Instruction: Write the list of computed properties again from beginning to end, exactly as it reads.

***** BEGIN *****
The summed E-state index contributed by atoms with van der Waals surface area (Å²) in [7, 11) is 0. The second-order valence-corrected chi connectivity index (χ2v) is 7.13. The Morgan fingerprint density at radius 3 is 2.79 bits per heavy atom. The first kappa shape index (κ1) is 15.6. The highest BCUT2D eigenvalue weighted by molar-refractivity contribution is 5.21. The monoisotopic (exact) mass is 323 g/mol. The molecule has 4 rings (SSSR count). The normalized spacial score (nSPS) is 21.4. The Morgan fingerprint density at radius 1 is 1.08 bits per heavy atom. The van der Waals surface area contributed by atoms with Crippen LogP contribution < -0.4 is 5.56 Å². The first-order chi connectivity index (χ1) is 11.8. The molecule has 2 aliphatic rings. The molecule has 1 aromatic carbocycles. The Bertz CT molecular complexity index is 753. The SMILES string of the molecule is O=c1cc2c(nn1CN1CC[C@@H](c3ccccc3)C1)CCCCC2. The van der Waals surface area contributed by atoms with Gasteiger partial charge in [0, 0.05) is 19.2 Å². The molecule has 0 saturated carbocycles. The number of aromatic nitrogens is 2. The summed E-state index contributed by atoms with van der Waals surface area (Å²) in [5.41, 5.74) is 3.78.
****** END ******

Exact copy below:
The summed E-state index contributed by atoms with van der Waals surface area (Å²) in [7, 11) is 0. The second-order valence-corrected chi connectivity index (χ2v) is 7.13. The Morgan fingerprint density at radius 3 is 2.79 bits per heavy atom. The first kappa shape index (κ1) is 15.6. The highest BCUT2D eigenvalue weighted by molar-refractivity contribution is 5.21. The monoisotopic (exact) mass is 323 g/mol. The molecule has 4 rings (SSSR count). The normalized spacial score (nSPS) is 21.4. The Morgan fingerprint density at radius 1 is 1.08 bits per heavy atom. The van der Waals surface area contributed by atoms with Crippen LogP contribution < -0.4 is 5.56 Å². The first-order chi connectivity index (χ1) is 11.8. The molecule has 2 aliphatic rings. The molecule has 1 aromatic carbocycles. The Bertz CT molecular complexity index is 753. The SMILES string of the molecule is O=c1cc2c(nn1CN1CC[C@@H](c3ccccc3)C1)CCCCC2. The van der Waals surface area contributed by atoms with Gasteiger partial charge in [0, 0.05) is 19.2 Å². The molecule has 0 saturated carbocycles. The number of aromatic nitrogens is 2. The summed E-state index contributed by atoms with van der Waals surface area (Å²) in [5.41, 5.74) is 3.78.